Dr Sherif El-Henaoui Engineering Director Moog Inc. East Aurora, NY
Visit YouTube and type in the phrase “wind turbine explodes,” and you will see what could be fodder for an ad about the benefits of pitch-control systems. Beyond those who design and make these systems, the technology does not attract a lot of attention. But it should. A pitch-control system holds the key to maximizing and protecting a multimillion-dollar wind turbine. Pitch controls, mounted in the hub of a wind turbine, make it possible for a turbine operator to control the angle or pitch of a turbine’s blades. The European Wind Energy Association says pitch controls account for about 3% of a wind turbine’s price. But, like an insurance policy, a small investment makes a big difference when the weather turns from good to bad. As of 2007, analysts with Intercedent Asia estimated that 90% of new wind turbines included pitch controls. Although these are almost ubiquitous, knowledge about them is less so. When the wind hits 25 m/sec (50 mph) or higher, a wind turbine must put its blades at an angle that lowers their load and halts the wind turbine. Pitch controls that do the turning generally come in two forms: electric or hydraulic. Pitch control is not limited to failsafe situations. To set the turbine’s blades at an angle for best output, these systems will also adjust pitch (or turn) the blades a few degrees when the wind builds to roughly 12 to 13 m/sec (27 to 29 mph), which is when most turbines reaches peak performance.
The Danish Wind Industry Association recently wrote that “a pitch controlled wind turbine requires some clever engineering to make sure the rotor blades pitch exactly the amount required.” Most wind-turbine manufacturers (exceptions include Enercon and Vestas) tap others to make pitch control systems, so design subtleties may go undetected. For a buyer of wind turbines, it is important to know that most manufacturers are wedded to the use of either hydraulic or electric pitch control systems. Rarely do makers of wind turbines use both types. And, according to research from Intercedent Asia: “The [end users] choice of pitch-control system and design is wholly a function of their choice of manufacturer.”
Nobody would advise a buyer to choose a wind turbine primarily for the type of pitch control it includes. But understanding the differences between these systems will help a buyer’s overall purchasing decision.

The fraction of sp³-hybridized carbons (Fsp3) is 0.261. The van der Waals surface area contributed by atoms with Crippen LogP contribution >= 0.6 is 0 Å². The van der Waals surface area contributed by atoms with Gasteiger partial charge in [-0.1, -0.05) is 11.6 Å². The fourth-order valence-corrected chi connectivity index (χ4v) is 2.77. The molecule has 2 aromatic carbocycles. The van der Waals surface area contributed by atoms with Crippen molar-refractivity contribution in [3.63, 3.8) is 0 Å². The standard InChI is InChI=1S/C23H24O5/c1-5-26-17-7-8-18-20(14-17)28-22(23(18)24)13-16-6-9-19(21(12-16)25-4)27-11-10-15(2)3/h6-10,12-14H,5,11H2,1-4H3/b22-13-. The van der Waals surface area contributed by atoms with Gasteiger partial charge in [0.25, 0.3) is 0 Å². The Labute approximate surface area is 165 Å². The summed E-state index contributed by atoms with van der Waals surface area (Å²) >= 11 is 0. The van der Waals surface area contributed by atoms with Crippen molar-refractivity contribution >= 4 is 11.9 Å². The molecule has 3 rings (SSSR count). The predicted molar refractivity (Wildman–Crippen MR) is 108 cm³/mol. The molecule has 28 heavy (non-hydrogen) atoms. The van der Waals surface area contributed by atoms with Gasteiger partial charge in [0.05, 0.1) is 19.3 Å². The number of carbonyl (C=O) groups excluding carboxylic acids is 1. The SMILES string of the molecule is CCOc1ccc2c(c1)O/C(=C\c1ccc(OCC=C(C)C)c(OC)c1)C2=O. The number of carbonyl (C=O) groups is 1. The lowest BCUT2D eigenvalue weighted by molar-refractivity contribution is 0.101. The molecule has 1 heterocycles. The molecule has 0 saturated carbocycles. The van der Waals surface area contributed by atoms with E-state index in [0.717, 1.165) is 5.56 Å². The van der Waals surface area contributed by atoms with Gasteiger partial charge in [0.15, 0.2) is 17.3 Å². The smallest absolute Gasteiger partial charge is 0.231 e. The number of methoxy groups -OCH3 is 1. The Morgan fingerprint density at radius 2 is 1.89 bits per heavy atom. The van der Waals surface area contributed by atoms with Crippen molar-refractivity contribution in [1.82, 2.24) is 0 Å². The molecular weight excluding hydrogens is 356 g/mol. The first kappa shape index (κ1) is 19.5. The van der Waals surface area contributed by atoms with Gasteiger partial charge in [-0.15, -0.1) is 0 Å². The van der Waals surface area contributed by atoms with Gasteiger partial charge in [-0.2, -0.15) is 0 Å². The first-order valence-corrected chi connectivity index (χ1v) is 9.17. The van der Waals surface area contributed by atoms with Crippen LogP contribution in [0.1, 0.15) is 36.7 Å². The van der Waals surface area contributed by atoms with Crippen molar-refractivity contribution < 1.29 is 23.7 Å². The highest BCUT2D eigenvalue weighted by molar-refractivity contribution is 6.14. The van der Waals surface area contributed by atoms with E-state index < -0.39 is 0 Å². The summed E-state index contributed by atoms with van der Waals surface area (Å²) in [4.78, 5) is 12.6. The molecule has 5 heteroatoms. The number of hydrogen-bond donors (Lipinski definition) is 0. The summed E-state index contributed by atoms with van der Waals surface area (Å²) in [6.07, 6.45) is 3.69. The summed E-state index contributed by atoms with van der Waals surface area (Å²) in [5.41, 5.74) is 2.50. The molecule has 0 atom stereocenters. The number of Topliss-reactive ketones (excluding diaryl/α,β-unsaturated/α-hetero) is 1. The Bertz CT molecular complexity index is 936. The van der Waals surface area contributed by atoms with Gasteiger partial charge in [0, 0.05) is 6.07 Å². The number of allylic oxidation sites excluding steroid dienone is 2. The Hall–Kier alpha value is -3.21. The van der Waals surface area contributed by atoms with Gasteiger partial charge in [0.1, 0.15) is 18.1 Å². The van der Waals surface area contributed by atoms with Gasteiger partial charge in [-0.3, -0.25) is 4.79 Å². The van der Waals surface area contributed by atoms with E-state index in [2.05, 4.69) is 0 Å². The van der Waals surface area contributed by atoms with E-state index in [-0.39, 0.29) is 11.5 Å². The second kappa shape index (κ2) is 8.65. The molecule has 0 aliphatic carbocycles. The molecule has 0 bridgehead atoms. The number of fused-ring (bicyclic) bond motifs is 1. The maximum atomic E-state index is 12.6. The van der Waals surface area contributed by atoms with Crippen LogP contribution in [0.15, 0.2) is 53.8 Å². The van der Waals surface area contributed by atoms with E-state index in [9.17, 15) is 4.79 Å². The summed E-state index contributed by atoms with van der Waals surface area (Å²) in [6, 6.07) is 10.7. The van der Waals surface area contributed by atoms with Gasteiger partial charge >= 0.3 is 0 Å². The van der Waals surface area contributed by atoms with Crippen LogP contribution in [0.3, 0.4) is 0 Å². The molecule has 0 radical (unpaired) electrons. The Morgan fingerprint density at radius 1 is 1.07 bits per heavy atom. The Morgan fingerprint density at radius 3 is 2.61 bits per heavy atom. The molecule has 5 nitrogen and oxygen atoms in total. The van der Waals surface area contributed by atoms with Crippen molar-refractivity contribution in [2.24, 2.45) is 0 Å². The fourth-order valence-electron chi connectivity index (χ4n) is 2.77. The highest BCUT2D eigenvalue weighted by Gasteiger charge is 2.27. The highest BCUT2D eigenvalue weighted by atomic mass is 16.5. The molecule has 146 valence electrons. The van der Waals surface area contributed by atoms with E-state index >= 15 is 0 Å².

Those familiar with pitch controls have varying points of view as to which system is superior and why. Electric pitch control has no risk of leaking hydraulic fluid. As a result, these systems pose no environmental issues, which can arise with a system relying on oil under high pressure. There is also lower consumption, or energy waste. Electric pitch controls tend to consume less power than hydraulic ones because the latter require a pump running at all times. That pump draws energy to keep the system’s oil at high pressure, as well as ready at a moment’s notice when rotor blades must be turned.
In electric pitch control systems, however, failsafe batteries or capacitors are a weakness. A pitch control battery lasts two to three years. When its life is over, it is an undertaking to replace it. Imagine scaling a 2MW turbine tower to swap out a battery in the hub of the prop.
“Supporters for hydraulic and electric systems always claim advantages for each type of technology,” said Peter Baldwin, a researcher with Intercedent Asia. “On the one hand, there’s a strong appeal for electric because of environmental issues. Another advantage to electric is that it’s better for colder climates because hydraulic oil lose viscosity as temperature plummets. But the speed and reliability of hydraulic systems is a clear strength.
“Maintenance and diagnostics are said to be easier with hydraulics because fewer technical components are used,” adds Baldwin. “And, in spite of rising oil costs, the price of hydraulic fluid in pitch controls isn’t significant because it’s a closed system, recycling virtually all of the oil it needs.”
So which type of pitch control system is better? There is no clear winner, yet.
Developments on the horizon, however, may give wind-turbine manufacturers a third option: a hybrid control. With a hybrid control, the wind turbine’s blades are turned electrically while failsafe features, which prevent damage to the blades, runs hydraulically. Proponents of the hybrid design say the risk of leaking oil would be mitigated because the pitch control would rely mostly on electrical power. They contend that energy costs would be lower, too. And because a hybrid pitch control would rely on a hydraulic system for failsafe power, advocates point out that buyers wouldn’t have to worry about a failsafe battery losing charge in a few years.
Along with helping to efficiently produce power from the wind, the pitch controls – no matter what type – play a critical role in protecting and capitalizing on an investment in a wind turbine. Whether a design team selects electric, hydraulic, or hybrid, buyers owe it to themselves to understand this often overlooked system and use that know how when purchasing a wind turbine.
Dr Sherif El-Henaoui is the European marketing manager for Moog, Inc. He also manages activities for core industries, such as plastics machinery, and developing markets, such as wind energy and services.
This article was first published in NACE, Nov/Dec 2008, nacleanenergy.com
Filed Under: Components, Hydraulics, Turbines